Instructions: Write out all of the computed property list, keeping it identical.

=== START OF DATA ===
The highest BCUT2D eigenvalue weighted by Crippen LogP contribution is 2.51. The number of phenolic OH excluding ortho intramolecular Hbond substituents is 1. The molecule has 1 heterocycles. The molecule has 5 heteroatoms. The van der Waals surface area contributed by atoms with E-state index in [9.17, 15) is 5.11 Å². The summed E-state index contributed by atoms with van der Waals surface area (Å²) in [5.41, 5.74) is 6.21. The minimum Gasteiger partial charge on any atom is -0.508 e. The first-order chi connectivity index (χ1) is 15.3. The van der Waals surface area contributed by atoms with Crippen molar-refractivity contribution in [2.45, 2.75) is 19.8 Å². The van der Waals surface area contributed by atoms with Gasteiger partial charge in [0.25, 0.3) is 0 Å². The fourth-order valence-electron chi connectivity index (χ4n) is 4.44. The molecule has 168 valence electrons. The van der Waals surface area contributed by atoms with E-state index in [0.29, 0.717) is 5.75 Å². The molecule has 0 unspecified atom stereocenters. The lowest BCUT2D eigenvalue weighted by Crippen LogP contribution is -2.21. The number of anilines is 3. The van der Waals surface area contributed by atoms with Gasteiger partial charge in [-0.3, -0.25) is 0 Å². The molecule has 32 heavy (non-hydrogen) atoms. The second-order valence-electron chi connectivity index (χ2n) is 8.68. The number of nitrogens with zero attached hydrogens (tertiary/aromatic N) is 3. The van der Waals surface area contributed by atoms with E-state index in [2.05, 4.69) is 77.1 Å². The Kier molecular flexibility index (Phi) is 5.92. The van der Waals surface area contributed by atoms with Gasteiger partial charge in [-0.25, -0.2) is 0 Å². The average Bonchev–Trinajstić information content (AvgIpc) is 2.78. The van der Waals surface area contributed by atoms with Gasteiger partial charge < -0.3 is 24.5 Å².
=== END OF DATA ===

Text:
The highest BCUT2D eigenvalue weighted by Crippen LogP contribution is 2.51. The number of phenolic OH excluding ortho intramolecular Hbond substituents is 1. The molecule has 1 heterocycles. The molecule has 5 heteroatoms. The van der Waals surface area contributed by atoms with E-state index in [9.17, 15) is 5.11 Å². The summed E-state index contributed by atoms with van der Waals surface area (Å²) in [5.41, 5.74) is 6.21. The minimum Gasteiger partial charge on any atom is -0.508 e. The first-order chi connectivity index (χ1) is 15.3. The van der Waals surface area contributed by atoms with Crippen molar-refractivity contribution in [2.45, 2.75) is 19.8 Å². The van der Waals surface area contributed by atoms with Gasteiger partial charge in [0.25, 0.3) is 0 Å². The fourth-order valence-electron chi connectivity index (χ4n) is 4.44. The molecule has 168 valence electrons. The van der Waals surface area contributed by atoms with E-state index in [0.29, 0.717) is 5.75 Å². The molecule has 0 unspecified atom stereocenters. The lowest BCUT2D eigenvalue weighted by Crippen LogP contribution is -2.21. The number of anilines is 3. The van der Waals surface area contributed by atoms with Gasteiger partial charge in [-0.3, -0.25) is 0 Å². The molecule has 32 heavy (non-hydrogen) atoms. The second-order valence-electron chi connectivity index (χ2n) is 8.68. The number of nitrogens with zero attached hydrogens (tertiary/aromatic N) is 3. The van der Waals surface area contributed by atoms with E-state index in [2.05, 4.69) is 77.1 Å². The Kier molecular flexibility index (Phi) is 5.92. The van der Waals surface area contributed by atoms with Gasteiger partial charge in [-0.25, -0.2) is 0 Å². The average Bonchev–Trinajstić information content (AvgIpc) is 2.78. The van der Waals surface area contributed by atoms with Gasteiger partial charge < -0.3 is 24.5 Å².